By Glenn Kessler
Washington Post Staff Writer
Wednesday, November 9, 2005
North Korea has said it plans to finish building a 50-megawatt nuclear reactor in as little as two years, allowing it to produce enough weapons-grade plutonium for 10 weapons annually, according to the first public report of an unofficial U.S. delegation that visited Pyongyang in August.
The new reactor would represent a tenfold leap in North Korea's ability to produce fuel for nuclear weapons, which could give it significant leverage in talks aimed at dismantling its nuclear programs. North Korea tentatively agreed in September to "abandon" its programs, but the talks -- which resume today in Beijing -- must still resolve how quickly Pyongyang gives up its weapons and what types of incentives it will receive.
North Korea is "moving full speed ahead with its nuclear weapons programs," said Siegfried S. Hecker, a former director of Los Alamos National Laboratory, during a presentation at a conference sponsored by the Carnegie Endowment for International Peace.
North Korea currently possesses a working five-megawatt reactor, which it restarted in 2003 after the collapse of a 1994 agreement to freeze its programs. The reactor currently produces five to seven kilograms of plutonium a year. North Korean officials told Hecker the reactor's fuel rods were unloaded in April of this year to extract plutonium; operations resumed in June.
Outside analysts and U.S. officials believe North Korea currently has as much as 53 kilograms of plutonium, enough to produce about 10 or more weapons. Before North Korea restarted its reactor in 2003, the United States believed North Korea possessed enough plutonium for only one or two weapons.
As North Korea's stockpile of plutonium increases, analysts said, Pyongyang can more easily threaten its neighbors and might even be tempted to sell some of it. In 2004, Vice President Cheney warned that an increasingly cash-strapped North Korea might seek to peddle its nuclear technology or fissile material -- including, Cheney said, to terrorist groups.
"They're poised to continue their program, to make more plutonium and to strengthen their deterrents," Hecker said, summarizing his talks with the director of North Korea's nuclear facilities and other senior North Korean officials. "We have to assume that the North Koreans also have made at least a few primitive nuclear devices."
Hecker, along with Stanford University scholar John W. Lewis, visited the Yongbyon nuclear facility in January 2004, when he saw the unfinished 50-megawatt facility was crumbling and in disrepair. During that visit, the North Koreans showed Hecker a jar that they said contained recently reprocessed plutonium from the five-megawatt reactor.
On the most recent trip, Hecker and Lewis did not return to Yongbyon, but they did meet with the facility's director, Ri Hong Sop. The trip was not sponsored by the U.S. government, but Hecker and Lewis have privately briefed Secretary of State Condoleezza Rice and her top aides on their findings.
Ri told Hecker that construction will start soon on the larger reactor. A redesign has been completed and construction workers are preparing to return, he said. Ri did not give an estimated completion date but implied it would be finished in a couple of years, Hecker said, rather than five or six as estimated by some analysts.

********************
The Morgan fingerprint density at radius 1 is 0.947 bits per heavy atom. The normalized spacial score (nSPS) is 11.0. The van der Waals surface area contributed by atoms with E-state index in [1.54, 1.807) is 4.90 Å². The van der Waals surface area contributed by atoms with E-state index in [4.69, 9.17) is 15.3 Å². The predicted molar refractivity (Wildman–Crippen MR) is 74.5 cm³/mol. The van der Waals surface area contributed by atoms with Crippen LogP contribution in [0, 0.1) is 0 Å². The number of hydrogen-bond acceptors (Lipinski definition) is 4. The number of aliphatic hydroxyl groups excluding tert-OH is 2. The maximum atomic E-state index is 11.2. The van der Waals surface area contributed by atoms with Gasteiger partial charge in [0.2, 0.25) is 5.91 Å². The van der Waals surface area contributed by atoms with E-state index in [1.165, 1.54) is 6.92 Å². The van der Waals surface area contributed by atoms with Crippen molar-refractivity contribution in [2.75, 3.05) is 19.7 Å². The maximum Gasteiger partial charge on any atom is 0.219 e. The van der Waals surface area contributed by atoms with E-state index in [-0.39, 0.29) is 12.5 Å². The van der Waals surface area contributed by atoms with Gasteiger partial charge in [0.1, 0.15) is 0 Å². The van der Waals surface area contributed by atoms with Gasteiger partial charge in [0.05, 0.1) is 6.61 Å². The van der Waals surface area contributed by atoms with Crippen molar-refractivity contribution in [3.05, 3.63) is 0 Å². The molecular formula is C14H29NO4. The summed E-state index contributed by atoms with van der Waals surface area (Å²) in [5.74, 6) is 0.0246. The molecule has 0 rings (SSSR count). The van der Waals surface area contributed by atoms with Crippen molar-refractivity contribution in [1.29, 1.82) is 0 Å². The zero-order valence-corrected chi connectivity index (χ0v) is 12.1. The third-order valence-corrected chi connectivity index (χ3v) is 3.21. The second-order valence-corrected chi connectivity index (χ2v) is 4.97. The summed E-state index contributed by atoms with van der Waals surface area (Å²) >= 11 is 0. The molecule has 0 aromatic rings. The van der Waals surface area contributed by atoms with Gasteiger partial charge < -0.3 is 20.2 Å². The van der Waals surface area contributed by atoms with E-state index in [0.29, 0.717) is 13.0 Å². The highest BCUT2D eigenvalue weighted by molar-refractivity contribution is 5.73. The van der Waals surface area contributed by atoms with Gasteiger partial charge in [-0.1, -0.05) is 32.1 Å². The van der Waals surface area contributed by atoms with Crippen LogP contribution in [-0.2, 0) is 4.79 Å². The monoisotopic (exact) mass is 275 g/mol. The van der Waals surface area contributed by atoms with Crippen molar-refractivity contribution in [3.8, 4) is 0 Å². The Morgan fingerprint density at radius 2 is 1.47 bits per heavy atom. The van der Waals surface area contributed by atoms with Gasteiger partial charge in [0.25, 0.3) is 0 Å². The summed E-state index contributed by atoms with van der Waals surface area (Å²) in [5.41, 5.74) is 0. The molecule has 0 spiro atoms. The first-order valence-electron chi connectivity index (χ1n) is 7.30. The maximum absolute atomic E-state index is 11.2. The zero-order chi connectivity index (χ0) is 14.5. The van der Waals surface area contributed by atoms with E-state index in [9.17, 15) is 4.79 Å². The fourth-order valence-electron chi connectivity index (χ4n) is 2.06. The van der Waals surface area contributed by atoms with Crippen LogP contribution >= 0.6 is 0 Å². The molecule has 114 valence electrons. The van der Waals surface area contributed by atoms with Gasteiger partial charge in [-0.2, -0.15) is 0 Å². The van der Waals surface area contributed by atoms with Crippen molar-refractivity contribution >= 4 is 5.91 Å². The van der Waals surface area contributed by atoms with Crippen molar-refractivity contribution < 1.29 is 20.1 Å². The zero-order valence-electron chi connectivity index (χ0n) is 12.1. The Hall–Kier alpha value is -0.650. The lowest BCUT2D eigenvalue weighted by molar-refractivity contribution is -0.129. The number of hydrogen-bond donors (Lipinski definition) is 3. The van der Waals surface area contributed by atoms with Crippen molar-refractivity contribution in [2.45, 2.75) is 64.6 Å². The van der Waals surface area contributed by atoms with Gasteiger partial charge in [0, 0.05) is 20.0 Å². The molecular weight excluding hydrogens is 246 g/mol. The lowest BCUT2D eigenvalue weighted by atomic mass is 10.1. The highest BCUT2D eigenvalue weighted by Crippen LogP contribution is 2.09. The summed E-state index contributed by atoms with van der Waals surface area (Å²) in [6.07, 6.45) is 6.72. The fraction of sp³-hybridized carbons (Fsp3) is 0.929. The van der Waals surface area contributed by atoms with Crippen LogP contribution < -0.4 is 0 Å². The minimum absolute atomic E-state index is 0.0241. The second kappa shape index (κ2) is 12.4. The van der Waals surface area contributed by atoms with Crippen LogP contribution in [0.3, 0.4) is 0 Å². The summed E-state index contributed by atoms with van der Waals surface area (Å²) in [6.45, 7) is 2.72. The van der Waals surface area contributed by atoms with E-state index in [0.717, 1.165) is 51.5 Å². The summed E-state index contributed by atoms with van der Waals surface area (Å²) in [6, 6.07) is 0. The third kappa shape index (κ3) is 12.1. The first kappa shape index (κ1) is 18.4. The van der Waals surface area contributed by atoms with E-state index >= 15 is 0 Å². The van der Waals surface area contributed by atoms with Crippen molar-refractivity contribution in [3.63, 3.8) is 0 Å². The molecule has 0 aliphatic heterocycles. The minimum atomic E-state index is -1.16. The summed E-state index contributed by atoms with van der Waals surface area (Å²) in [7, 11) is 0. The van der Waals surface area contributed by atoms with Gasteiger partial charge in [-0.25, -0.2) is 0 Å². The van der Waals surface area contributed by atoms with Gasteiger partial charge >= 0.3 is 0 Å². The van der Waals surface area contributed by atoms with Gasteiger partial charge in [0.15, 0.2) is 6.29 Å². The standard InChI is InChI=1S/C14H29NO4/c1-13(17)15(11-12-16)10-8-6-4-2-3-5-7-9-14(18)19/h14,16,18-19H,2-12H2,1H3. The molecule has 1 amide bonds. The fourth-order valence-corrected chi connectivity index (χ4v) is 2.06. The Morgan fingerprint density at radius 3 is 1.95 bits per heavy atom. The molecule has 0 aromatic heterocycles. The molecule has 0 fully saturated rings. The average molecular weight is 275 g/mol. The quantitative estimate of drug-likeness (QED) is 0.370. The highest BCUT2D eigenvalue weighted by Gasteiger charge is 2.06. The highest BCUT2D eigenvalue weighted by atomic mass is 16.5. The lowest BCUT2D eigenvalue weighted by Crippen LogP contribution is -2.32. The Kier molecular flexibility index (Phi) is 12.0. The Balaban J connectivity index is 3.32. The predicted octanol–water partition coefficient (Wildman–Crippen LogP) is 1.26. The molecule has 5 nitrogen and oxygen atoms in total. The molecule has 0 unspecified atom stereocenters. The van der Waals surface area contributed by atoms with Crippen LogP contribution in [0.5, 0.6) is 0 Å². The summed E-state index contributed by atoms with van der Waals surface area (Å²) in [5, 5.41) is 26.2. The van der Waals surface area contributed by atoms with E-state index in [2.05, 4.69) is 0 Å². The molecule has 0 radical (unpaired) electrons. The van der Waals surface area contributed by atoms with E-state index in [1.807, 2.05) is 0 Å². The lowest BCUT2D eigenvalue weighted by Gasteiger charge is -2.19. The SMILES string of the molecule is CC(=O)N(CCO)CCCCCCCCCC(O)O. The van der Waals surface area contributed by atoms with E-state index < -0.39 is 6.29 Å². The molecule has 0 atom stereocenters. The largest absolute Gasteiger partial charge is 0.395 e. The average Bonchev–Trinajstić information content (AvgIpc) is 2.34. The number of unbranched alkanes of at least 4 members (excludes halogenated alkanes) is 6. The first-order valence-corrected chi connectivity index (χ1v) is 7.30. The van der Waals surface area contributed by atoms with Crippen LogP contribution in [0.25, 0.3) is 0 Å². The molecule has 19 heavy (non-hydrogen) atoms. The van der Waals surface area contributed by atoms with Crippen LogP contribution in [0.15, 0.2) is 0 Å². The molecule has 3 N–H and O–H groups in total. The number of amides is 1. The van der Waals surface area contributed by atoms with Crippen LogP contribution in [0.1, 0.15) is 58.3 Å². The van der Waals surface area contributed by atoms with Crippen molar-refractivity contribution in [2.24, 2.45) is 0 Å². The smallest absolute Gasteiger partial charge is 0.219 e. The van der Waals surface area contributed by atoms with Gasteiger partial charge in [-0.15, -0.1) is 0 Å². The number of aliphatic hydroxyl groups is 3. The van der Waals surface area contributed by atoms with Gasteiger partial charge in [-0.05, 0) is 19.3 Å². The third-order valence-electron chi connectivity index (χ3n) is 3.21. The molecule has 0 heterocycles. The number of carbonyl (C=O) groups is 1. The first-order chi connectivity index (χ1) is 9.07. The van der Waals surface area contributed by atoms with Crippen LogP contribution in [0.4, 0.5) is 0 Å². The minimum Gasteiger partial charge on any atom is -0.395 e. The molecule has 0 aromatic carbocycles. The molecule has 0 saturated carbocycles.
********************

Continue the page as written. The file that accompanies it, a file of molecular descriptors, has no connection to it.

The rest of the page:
North Korea has said it has an urgent need for electric power, and Ri told Hecker the electricity generated by the 50-megawatt reactor would go into North Korea's electrical grid. Hecker said Ri acknowledged that such graphite-moderated reactors are not very efficient for electricity, but make very good weapons-grade plutonium.
The Institute for Science and International Security said that in June 2005, commercial satellite imagery did not show significant construction activity at the 50-megawatt site. But a more recent photograph from Sept. 11 indicated preparation for construction, including restoring a building near the reactor.
David Albright, president of ISIS, said that "age has taken its toll" on the building and that it was optimistic to think that it would be completed in two years. But he said that if North Korea did begin reconstruction, "it would be seen as undermining the agreement to end all nuclear programs."
In an interview last week in Palo Alto, Calif., where Hecker is a visiting professor at Stanford, Hecker said Ri told him that the smaller reactor is operating well at full power. Hecker said that if this is correct, it would probably increase estimates of the plutonium obtained by North Korea.
The North Korean government is refurbishing the fuel fabrication facility to make more fuel for the reactors, Ri said, adding that a few spare rods remain for the smaller reactor and some rods were produced for the 50-megawatt reactor before 1994.
North Korea also has a small research reactor supplied by the Soviet Union that uses enriched uranium fuel. Ri said North Korea has received no new fuel since 1991, when the Soviet Union collapsed, so the reactor is run sparingly to produce isotopes for thyroid cancer therapy.
Some Bush administration officials believe the research reactor must be shut down as part of any accord as it is suspected of being used for small-scale plutonium production. But others have said it could be converted into a low-enrichment fuel facility, in part to keep North Korean scientists employed.